When it reached 99F we spooned enough out to fill a graduated cylander later, when the mix reached room temperature we would be able to float a hygrometer to tell the density or specific gravity of the liquid. If we know the starting gravity we will be able to later measure and determine the alcohol content.  
Then we needed to pour the beer from the kettle into the fermenting bucket. We added the yeast mix to the bottom of the bucket before we started pouring. Since we had used my hops we needed to get them out of the mix as we poured. We used our old applesauce sieve to strain out the hops
Then we fastened down the top and put a vapor lock on it. That will allow the CO2 gas to escape as the yeast digests the sugar and turns it into alcohol.
I put the bucket in our back room upstairs since the basement is a little too cold for good fermentation. Next Sunday we will check it and probably move it to a 5 gallon carboy for further fermentation.
I checked the specific gravity later and the reading is 1.54 which is pretty darned close (1.58) where we need it in order to have a final alcohol content of 6%.
So I never mentioned why I’m doing all this now. My goal is to have a beer to celebrate the end of my career in public office. My term as City Councilor ends 12/31/2017 at midnight. Out of Office Ale will be ready on 1/1/2018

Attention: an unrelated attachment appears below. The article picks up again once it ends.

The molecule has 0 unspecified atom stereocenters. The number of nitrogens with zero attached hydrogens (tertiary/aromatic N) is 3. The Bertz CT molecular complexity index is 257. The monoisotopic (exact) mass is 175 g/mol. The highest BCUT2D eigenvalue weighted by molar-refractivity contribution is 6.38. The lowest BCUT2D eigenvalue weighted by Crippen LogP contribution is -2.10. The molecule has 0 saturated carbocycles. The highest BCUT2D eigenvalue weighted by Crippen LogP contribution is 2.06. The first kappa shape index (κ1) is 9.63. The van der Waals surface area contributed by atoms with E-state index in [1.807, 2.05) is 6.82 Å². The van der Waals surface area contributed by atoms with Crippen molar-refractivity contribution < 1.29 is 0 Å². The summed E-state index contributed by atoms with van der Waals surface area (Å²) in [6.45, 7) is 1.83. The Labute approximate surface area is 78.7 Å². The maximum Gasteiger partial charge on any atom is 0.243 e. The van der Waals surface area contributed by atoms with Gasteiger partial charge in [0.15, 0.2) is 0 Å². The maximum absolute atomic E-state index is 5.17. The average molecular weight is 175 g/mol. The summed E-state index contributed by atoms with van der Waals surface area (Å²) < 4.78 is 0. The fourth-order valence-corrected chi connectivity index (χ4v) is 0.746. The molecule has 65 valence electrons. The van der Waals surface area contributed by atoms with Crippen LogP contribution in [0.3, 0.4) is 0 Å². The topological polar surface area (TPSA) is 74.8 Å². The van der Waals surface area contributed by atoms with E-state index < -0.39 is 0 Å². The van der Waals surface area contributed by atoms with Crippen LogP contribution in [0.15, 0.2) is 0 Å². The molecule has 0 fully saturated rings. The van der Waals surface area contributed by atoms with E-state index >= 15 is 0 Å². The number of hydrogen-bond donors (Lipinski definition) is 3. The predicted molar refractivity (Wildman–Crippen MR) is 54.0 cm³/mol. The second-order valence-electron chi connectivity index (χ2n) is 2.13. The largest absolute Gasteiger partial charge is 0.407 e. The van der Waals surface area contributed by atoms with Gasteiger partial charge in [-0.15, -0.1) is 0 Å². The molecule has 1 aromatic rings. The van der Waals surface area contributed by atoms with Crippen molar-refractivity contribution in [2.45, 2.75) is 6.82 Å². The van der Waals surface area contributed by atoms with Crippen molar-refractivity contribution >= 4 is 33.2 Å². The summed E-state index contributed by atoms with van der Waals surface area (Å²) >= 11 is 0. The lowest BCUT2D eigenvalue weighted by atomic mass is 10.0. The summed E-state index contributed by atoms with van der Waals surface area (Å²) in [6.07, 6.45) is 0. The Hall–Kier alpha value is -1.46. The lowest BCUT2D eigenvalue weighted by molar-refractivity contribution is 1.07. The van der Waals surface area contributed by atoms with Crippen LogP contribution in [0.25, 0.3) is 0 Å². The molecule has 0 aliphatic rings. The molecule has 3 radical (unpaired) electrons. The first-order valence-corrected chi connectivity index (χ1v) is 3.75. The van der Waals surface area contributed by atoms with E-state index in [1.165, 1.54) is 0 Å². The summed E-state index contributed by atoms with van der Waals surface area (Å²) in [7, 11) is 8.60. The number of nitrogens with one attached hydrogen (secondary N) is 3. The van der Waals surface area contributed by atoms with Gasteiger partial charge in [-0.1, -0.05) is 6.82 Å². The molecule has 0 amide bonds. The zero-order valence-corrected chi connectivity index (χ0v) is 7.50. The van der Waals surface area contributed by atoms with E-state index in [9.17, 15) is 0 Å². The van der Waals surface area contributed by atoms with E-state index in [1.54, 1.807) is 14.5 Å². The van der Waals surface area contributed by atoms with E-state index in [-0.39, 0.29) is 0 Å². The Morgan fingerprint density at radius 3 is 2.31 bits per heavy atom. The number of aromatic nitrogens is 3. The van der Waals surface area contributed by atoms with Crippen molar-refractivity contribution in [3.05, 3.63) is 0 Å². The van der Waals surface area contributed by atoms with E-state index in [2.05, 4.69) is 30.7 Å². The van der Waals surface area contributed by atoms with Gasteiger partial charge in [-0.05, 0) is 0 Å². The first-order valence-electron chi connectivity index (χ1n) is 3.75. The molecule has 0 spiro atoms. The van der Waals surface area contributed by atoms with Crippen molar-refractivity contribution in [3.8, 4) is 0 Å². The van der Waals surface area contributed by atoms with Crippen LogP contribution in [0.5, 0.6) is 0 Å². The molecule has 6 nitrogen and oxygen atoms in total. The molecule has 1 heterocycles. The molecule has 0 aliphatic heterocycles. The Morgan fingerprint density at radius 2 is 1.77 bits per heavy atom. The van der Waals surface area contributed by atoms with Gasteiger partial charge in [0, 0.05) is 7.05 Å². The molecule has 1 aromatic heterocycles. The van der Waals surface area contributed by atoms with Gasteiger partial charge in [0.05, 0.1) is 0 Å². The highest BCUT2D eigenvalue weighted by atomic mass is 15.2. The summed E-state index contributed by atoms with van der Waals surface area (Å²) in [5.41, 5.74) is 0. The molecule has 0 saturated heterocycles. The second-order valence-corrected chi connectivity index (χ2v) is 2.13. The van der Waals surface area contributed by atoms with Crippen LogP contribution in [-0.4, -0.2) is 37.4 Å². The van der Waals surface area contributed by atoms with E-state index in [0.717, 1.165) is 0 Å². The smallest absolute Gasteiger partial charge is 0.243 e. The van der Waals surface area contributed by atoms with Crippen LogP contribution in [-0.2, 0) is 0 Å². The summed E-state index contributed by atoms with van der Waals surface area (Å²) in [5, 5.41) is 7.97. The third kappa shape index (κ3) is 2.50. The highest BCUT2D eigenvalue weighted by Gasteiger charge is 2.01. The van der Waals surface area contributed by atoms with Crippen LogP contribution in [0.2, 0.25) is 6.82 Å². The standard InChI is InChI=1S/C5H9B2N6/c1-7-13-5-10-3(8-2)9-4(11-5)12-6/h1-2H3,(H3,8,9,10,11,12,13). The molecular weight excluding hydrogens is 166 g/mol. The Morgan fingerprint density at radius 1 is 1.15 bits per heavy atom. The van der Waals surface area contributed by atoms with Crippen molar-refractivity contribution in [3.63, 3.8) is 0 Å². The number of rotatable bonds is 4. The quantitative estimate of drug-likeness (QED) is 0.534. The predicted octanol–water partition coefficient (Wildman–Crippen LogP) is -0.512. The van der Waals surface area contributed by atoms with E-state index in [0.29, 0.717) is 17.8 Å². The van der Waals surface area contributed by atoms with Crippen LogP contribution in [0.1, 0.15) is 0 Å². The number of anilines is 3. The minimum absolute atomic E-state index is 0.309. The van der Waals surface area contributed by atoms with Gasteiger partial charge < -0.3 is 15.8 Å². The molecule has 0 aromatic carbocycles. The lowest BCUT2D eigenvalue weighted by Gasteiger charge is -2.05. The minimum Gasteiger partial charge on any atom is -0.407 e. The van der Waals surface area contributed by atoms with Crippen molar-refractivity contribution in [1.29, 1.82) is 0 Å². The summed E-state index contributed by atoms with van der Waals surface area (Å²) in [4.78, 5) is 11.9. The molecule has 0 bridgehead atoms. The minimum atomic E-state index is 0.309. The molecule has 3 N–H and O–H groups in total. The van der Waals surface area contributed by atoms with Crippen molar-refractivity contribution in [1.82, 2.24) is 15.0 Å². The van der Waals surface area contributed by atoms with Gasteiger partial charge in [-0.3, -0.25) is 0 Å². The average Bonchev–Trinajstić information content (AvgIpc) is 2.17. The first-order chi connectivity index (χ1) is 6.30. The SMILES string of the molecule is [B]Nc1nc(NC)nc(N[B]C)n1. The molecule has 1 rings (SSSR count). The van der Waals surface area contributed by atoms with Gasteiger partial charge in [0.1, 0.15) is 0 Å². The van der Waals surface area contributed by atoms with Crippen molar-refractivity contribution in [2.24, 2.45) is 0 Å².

Tuesday, May 05, 2015

Kitchen Update #2

I was able to install more trim over the weekend. First I had put to put 1 x 4 around the back door. Somehow I managed to lose the piece that went on the left hand side of the door and was cut out for the door lock catch, but waiting 10 years after removing it, that will happen... I did find the piece that went over the door, but that was no good to me, since originally the right hand side of the door was a perpendicular wall. With that wall removed I needed to cut a right hand side panel and then have the top go over it, so the original was too short. I picked up trim at the Salvage Barn. It was three pieces painted all over 84 inches long. Since it was painted it was half off, so I paid $8.00 total.